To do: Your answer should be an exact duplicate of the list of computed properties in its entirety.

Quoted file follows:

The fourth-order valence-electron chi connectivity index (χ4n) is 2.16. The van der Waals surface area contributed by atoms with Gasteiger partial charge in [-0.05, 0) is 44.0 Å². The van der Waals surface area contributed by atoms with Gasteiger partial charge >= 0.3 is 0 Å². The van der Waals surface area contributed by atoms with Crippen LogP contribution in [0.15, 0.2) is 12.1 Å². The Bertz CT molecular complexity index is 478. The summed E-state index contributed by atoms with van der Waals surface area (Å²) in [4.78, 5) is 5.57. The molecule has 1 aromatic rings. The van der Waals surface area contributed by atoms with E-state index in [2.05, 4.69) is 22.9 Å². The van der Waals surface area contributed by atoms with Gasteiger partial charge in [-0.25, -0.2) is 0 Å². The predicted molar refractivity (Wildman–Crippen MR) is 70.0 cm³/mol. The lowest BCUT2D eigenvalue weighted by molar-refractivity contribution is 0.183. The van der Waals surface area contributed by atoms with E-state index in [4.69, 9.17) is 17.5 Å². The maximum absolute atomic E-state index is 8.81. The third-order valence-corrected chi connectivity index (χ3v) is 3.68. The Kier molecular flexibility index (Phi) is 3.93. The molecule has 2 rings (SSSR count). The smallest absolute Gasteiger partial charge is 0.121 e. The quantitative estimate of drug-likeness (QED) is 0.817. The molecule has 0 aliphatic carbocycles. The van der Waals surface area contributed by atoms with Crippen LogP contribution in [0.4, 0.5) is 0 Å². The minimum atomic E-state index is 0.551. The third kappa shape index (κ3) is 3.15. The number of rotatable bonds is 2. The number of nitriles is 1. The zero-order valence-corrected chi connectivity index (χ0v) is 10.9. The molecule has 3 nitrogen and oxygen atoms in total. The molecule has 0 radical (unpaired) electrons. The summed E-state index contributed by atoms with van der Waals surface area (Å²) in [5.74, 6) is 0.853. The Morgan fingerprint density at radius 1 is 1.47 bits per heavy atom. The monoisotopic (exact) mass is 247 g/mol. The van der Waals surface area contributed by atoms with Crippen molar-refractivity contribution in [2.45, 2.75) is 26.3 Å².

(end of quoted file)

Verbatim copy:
The fourth-order valence-electron chi connectivity index (χ4n) is 2.16. The van der Waals surface area contributed by atoms with Gasteiger partial charge in [-0.05, 0) is 44.0 Å². The van der Waals surface area contributed by atoms with Gasteiger partial charge >= 0.3 is 0 Å². The van der Waals surface area contributed by atoms with Crippen LogP contribution in [0.15, 0.2) is 12.1 Å². The Bertz CT molecular complexity index is 478. The summed E-state index contributed by atoms with van der Waals surface area (Å²) in [4.78, 5) is 5.57. The molecule has 1 aromatic rings. The van der Waals surface area contributed by atoms with E-state index in [2.05, 4.69) is 22.9 Å². The van der Waals surface area contributed by atoms with Gasteiger partial charge in [-0.25, -0.2) is 0 Å². The predicted molar refractivity (Wildman–Crippen MR) is 70.0 cm³/mol. The lowest BCUT2D eigenvalue weighted by molar-refractivity contribution is 0.183. The van der Waals surface area contributed by atoms with E-state index in [4.69, 9.17) is 17.5 Å². The maximum absolute atomic E-state index is 8.81. The third-order valence-corrected chi connectivity index (χ3v) is 3.68. The Kier molecular flexibility index (Phi) is 3.93. The molecule has 2 rings (SSSR count). The smallest absolute Gasteiger partial charge is 0.121 e. The quantitative estimate of drug-likeness (QED) is 0.817. The molecule has 0 aliphatic carbocycles. The van der Waals surface area contributed by atoms with Crippen LogP contribution in [0.4, 0.5) is 0 Å². The minimum atomic E-state index is 0.551. The third kappa shape index (κ3) is 3.15. The number of rotatable bonds is 2. The number of nitriles is 1. The zero-order valence-corrected chi connectivity index (χ0v) is 10.9. The molecule has 3 nitrogen and oxygen atoms in total. The molecule has 0 radical (unpaired) electrons. The summed E-state index contributed by atoms with van der Waals surface area (Å²) in [5.74, 6) is 0.853. The Morgan fingerprint density at radius 1 is 1.47 bits per heavy atom. The monoisotopic (exact) mass is 247 g/mol. The van der Waals surface area contributed by atoms with Crippen molar-refractivity contribution in [2.45, 2.75) is 26.3 Å².